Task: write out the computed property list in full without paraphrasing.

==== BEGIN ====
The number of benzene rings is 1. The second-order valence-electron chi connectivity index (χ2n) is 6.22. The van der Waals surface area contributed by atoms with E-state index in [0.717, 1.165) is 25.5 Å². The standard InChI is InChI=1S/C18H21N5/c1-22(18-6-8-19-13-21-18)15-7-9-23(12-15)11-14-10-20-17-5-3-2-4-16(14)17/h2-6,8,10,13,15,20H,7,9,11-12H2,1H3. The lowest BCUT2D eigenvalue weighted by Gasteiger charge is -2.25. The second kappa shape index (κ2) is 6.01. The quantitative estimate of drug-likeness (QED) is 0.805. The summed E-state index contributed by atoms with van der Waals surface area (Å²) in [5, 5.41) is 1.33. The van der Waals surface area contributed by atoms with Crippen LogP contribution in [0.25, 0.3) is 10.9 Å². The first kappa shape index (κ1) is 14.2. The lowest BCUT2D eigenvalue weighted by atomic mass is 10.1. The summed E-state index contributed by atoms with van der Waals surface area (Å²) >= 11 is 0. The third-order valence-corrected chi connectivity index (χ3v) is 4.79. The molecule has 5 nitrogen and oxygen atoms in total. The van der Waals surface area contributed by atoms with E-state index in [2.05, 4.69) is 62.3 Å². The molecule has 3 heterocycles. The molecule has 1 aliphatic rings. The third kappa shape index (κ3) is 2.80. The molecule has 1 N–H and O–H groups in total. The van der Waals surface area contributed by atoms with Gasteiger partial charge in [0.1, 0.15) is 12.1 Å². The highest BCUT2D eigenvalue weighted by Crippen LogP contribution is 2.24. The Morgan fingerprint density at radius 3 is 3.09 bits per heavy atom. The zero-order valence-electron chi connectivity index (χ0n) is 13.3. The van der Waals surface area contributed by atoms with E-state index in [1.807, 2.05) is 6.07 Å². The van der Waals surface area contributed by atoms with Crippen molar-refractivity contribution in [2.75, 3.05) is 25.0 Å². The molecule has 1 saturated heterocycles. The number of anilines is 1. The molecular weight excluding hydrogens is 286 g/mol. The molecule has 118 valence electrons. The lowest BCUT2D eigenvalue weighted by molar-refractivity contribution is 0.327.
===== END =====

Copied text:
The number of benzene rings is 1. The second-order valence-electron chi connectivity index (χ2n) is 6.22. The van der Waals surface area contributed by atoms with E-state index in [0.717, 1.165) is 25.5 Å². The standard InChI is InChI=1S/C18H21N5/c1-22(18-6-8-19-13-21-18)15-7-9-23(12-15)11-14-10-20-17-5-3-2-4-16(14)17/h2-6,8,10,13,15,20H,7,9,11-12H2,1H3. The lowest BCUT2D eigenvalue weighted by Gasteiger charge is -2.25. The second kappa shape index (κ2) is 6.01. The quantitative estimate of drug-likeness (QED) is 0.805. The summed E-state index contributed by atoms with van der Waals surface area (Å²) in [5, 5.41) is 1.33. The van der Waals surface area contributed by atoms with Crippen LogP contribution in [0.25, 0.3) is 10.9 Å². The first kappa shape index (κ1) is 14.2. The lowest BCUT2D eigenvalue weighted by atomic mass is 10.1. The summed E-state index contributed by atoms with van der Waals surface area (Å²) >= 11 is 0. The third-order valence-corrected chi connectivity index (χ3v) is 4.79. The molecule has 5 nitrogen and oxygen atoms in total. The van der Waals surface area contributed by atoms with E-state index in [2.05, 4.69) is 62.3 Å². The molecule has 3 heterocycles. The molecule has 1 aliphatic rings. The third kappa shape index (κ3) is 2.80. The molecule has 1 N–H and O–H groups in total. The van der Waals surface area contributed by atoms with Gasteiger partial charge in [0.1, 0.15) is 12.1 Å². The highest BCUT2D eigenvalue weighted by Crippen LogP contribution is 2.24. The Morgan fingerprint density at radius 3 is 3.09 bits per heavy atom. The zero-order valence-electron chi connectivity index (χ0n) is 13.3. The van der Waals surface area contributed by atoms with E-state index in [1.807, 2.05) is 6.07 Å². The van der Waals surface area contributed by atoms with Crippen molar-refractivity contribution in [2.75, 3.05) is 25.0 Å². The molecule has 1 saturated heterocycles. The number of anilines is 1. The molecular weight excluding hydrogens is 286 g/mol. The molecule has 118 valence electrons. The lowest BCUT2D eigenvalue weighted by molar-refractivity contribution is 0.327.